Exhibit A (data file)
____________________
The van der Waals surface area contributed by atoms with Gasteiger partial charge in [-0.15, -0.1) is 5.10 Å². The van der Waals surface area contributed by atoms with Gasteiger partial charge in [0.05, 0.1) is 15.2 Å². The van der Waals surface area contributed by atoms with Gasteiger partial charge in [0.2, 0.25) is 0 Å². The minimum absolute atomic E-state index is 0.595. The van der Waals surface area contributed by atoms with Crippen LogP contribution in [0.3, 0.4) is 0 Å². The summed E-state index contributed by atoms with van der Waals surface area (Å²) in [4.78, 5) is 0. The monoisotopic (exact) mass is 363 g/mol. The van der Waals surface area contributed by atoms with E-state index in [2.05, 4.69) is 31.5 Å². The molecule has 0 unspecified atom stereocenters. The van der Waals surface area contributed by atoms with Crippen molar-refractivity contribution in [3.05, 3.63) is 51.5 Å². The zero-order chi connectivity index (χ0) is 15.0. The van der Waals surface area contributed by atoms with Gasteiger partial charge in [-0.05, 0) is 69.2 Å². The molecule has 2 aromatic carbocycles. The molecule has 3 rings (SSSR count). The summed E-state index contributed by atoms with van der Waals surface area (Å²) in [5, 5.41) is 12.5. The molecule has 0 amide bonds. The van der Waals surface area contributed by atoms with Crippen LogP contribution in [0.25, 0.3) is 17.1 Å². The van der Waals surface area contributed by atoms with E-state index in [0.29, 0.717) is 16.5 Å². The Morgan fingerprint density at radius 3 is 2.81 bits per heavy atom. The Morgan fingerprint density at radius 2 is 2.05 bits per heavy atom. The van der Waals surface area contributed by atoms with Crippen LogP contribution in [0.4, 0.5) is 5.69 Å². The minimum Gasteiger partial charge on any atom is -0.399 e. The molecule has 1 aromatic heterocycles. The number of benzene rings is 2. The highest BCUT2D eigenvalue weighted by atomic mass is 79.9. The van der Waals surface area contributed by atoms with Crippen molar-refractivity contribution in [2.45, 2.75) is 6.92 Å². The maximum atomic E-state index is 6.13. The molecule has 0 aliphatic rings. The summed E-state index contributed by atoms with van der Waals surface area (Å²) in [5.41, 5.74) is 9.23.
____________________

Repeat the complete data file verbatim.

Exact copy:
The van der Waals surface area contributed by atoms with Gasteiger partial charge in [-0.15, -0.1) is 5.10 Å². The van der Waals surface area contributed by atoms with Gasteiger partial charge in [0.05, 0.1) is 15.2 Å². The van der Waals surface area contributed by atoms with Gasteiger partial charge in [0.2, 0.25) is 0 Å². The minimum absolute atomic E-state index is 0.595. The van der Waals surface area contributed by atoms with Crippen LogP contribution in [0.3, 0.4) is 0 Å². The summed E-state index contributed by atoms with van der Waals surface area (Å²) in [4.78, 5) is 0. The monoisotopic (exact) mass is 363 g/mol. The van der Waals surface area contributed by atoms with E-state index in [2.05, 4.69) is 31.5 Å². The molecule has 0 unspecified atom stereocenters. The van der Waals surface area contributed by atoms with Crippen molar-refractivity contribution in [3.05, 3.63) is 51.5 Å². The zero-order chi connectivity index (χ0) is 15.0. The van der Waals surface area contributed by atoms with Gasteiger partial charge in [-0.05, 0) is 69.2 Å². The molecule has 2 aromatic carbocycles. The molecule has 3 rings (SSSR count). The summed E-state index contributed by atoms with van der Waals surface area (Å²) in [5, 5.41) is 12.5. The molecule has 0 amide bonds. The van der Waals surface area contributed by atoms with Crippen LogP contribution in [0.25, 0.3) is 17.1 Å². The van der Waals surface area contributed by atoms with E-state index in [0.29, 0.717) is 16.5 Å². The Morgan fingerprint density at radius 3 is 2.81 bits per heavy atom. The Morgan fingerprint density at radius 2 is 2.05 bits per heavy atom. The van der Waals surface area contributed by atoms with Crippen LogP contribution in [0.4, 0.5) is 5.69 Å². The minimum Gasteiger partial charge on any atom is -0.399 e. The molecule has 1 aromatic heterocycles. The number of benzene rings is 2. The highest BCUT2D eigenvalue weighted by atomic mass is 79.9. The van der Waals surface area contributed by atoms with Crippen molar-refractivity contribution in [2.45, 2.75) is 6.92 Å². The maximum atomic E-state index is 6.13. The molecule has 0 aliphatic rings. The summed E-state index contributed by atoms with van der Waals surface area (Å²) in [5.41, 5.74) is 9.23.